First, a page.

• In any case to get to the issue you will have to use Windbg and SOS to find out what is going on. If you use .NET 3.5 you could use psscor2 .dll which is more powerful.

    The simplest set of commands would be. Start Windbg and attach to the process when your app consumes so much memory. Then type the following commands into the Windbg window

    .loadby sos mscorwks

    !DumpHeap -stat

    !eeheap -gc

    !eeheap -loader

    !SyncBlk

    !DumpDomain

    From this data it would be possible to drill deeper what is going on.

     

    Yours,

      Alois Kraus

     

    • Marked as answer by kicaj Sunday, February 27, 2011 10:52 AM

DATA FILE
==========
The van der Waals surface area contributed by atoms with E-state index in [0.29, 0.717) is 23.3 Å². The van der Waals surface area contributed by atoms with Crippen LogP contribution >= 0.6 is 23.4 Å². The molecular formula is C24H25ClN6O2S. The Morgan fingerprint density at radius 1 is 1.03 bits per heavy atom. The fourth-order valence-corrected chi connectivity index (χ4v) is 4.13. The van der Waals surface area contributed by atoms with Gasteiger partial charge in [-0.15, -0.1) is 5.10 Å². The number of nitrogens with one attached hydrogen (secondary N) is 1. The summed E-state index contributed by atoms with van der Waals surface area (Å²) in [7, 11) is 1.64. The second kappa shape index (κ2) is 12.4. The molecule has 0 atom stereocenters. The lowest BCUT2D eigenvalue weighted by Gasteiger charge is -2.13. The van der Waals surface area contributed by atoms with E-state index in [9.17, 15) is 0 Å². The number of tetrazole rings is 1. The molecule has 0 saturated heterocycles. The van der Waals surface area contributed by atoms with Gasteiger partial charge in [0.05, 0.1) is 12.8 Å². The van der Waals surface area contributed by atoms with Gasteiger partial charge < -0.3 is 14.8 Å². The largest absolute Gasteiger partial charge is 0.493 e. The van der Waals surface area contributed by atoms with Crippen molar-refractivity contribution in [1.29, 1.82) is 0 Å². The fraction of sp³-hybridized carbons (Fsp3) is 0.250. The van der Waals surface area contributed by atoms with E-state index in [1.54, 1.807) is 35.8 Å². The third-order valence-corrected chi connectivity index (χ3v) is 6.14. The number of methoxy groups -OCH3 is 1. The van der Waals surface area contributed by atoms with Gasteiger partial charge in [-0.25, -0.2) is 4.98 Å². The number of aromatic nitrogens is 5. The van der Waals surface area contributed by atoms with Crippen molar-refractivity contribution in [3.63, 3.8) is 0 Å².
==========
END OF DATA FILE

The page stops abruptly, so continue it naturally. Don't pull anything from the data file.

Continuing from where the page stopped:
Sunday, February 20, 2011 6:07 PM

All replies

  • On W7, x64, it's running as a native 64bit application (since you had AnyCPU on).  Without this, it would have thrown an OutOfMemoryException before this could have ever occurred (usually around 1.2-1.6GB of ram usage).

     

    Looking at your counter information, it looks like you have a memory leak somewhere in your application.  Even with the GC, this can still happen.

     

    This most commonly happens if you have a long lived object (such as your main form, or a static class) exposing an event, and you have lots of things subscribing to the event.  For example, if you open forms that subscribe to an event on your main form, then later close them without unsubscribing from the event, it will prevent the GC from ever cleaning up the memory associated with that form.